Posts Tagged ‘Propaganda’

SMUGGLER:  Didn’t a flock of doves appear with plump grains of rice in their beaks to drop on the heads of your loyal family so your son would grow robust and strong and one day be chosen as a gymnast for the Mass Games on the Dear Leader’s birthday?

You for Me for You, scene 15 by Mia Chung

For anyone interested in learning more about the Mass Games referenced in scene 15– the following article is quite spectacular.  It provides a rare glimpse into the one time each year that North Korea opens its borders to outside scrutiny.  The result is a fantastic (and staggering) display of color, spectacle, and cultural pride.

From the

The Mass Games, or Arirang Festival, is a gargantuan gymnastics show that takes place in North Korea every year between August and October.

The event provides a rare and colorful glimpse into a country largely sealed off from the outside world.

It is only during the staging of the mass games that North Korea opens its borders to American tourists.  This year Sam Gellman visted during this period.

Bringing along his camera, Gellman photographed the awe-inspiring blend of music, acrobatics and synchronized motion.

“The background image may be the most interesting of all as it is a constantly changing mural created by the flip-cards held by 30,000 children,” Gellman said.

“One message that was clear to me throughout was the communist tenant of the group over the individual, which shines through every aspect of the 90-minute show.”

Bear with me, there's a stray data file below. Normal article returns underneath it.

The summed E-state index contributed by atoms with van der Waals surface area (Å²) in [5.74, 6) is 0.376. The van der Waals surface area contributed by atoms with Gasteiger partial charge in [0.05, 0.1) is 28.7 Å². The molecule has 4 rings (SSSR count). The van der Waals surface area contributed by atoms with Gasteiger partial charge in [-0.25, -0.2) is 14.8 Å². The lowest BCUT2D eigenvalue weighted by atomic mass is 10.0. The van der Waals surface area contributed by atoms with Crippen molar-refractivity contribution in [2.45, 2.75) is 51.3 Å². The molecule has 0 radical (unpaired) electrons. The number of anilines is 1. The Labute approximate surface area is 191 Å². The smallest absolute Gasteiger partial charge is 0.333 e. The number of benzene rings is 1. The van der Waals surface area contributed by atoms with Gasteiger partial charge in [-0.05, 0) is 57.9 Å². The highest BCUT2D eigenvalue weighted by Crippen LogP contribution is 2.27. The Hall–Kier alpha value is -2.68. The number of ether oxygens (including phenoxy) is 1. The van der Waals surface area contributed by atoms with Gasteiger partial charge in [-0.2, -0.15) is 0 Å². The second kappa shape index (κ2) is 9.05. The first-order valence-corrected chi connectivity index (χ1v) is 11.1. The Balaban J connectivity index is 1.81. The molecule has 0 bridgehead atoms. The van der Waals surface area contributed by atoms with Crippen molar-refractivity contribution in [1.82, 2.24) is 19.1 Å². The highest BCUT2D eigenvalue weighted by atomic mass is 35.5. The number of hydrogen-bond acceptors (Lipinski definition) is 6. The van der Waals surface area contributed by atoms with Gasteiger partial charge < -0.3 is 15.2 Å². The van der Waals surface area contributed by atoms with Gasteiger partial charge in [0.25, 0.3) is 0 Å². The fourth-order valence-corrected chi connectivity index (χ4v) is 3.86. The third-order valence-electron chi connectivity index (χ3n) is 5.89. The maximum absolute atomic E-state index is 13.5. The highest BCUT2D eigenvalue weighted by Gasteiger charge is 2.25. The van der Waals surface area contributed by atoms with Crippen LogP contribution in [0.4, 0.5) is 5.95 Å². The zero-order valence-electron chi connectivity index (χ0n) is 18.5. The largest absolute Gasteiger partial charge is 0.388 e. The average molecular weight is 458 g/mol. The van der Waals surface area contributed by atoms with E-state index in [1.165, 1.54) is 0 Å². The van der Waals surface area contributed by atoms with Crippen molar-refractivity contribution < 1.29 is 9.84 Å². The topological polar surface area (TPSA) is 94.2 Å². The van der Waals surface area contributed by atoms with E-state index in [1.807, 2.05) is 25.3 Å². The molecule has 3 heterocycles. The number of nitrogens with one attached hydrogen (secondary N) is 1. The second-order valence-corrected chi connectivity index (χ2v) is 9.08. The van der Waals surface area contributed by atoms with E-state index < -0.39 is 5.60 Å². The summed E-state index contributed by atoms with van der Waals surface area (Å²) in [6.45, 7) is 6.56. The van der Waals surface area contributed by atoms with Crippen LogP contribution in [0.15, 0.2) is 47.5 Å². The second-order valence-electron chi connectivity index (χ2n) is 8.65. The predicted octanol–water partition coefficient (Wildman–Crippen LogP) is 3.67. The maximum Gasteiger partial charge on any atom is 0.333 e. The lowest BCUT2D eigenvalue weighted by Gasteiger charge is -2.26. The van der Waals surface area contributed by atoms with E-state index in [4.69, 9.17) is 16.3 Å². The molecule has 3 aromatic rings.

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As stated elsewhere in this blog, through the use of propaganda, the North Korean government is able to provide a sense of national pride in its people while simultaneously completely limiting their personal freedoms.  They are able to do this by maintaining complete control over all media:  Film, art, television, and music…


Song of General Kim Jong Il (no subtitles)

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It is estimated that a full one third of all North Koreans live in chronic hunger.  The countries juche philosophy of self-reliance prevents North Korea from trading with other countries and bolstering their own economy.

Simply put, North Koreans do not have the resources or infrastructure in place to provide for their more than 24 million citizens.  As such, many of them, the pampered elite in Pyongyang notwithstanding, suffer from malnutrition and hunger.

This hunger problem came to a head in the mid-90’s as a terrible famine plagued the Korean peninsula turning the hunger problem into a full-blown human rights disaster.  Called The Arduous March, the famine occurred from 1994 – 1998.  Due to the isolation of the country and complete lack of transparency on the part of the regime, death estimates vary widely.  Lower estimates place the death due to complications of the famine between 240,000 and 800,000 people.  More severe estimates are much higher:  1.5 to 3.5 million.

Regardless of the total number of deaths, the North Korean response to the Arduous March was a gross example of economic mismanagement by the Kim regime.

The country pulled through the famine by opening its borders to international relief from countries such as China, Japan, South Korea (as a part of the Sunshine Policy), and ironically enough– the United States.

The famine also gave rise to a series of propaganda art calling for the country to pitch in and help with the food shortage.  Such slogans as “let’s all work and eat two meals a day” and “we have lots of food” found their way into circulation.

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It is well established that North Koreans are taught from birth to loathe the United States, which they see as capitalist oppressors who (falsely) began the Korean War.  These ideas are constantly being reinforced by propaganda posters plastered throughout the country.  Below is a slide show of many such propaganda posters depicting strongly anti-American sentiments.

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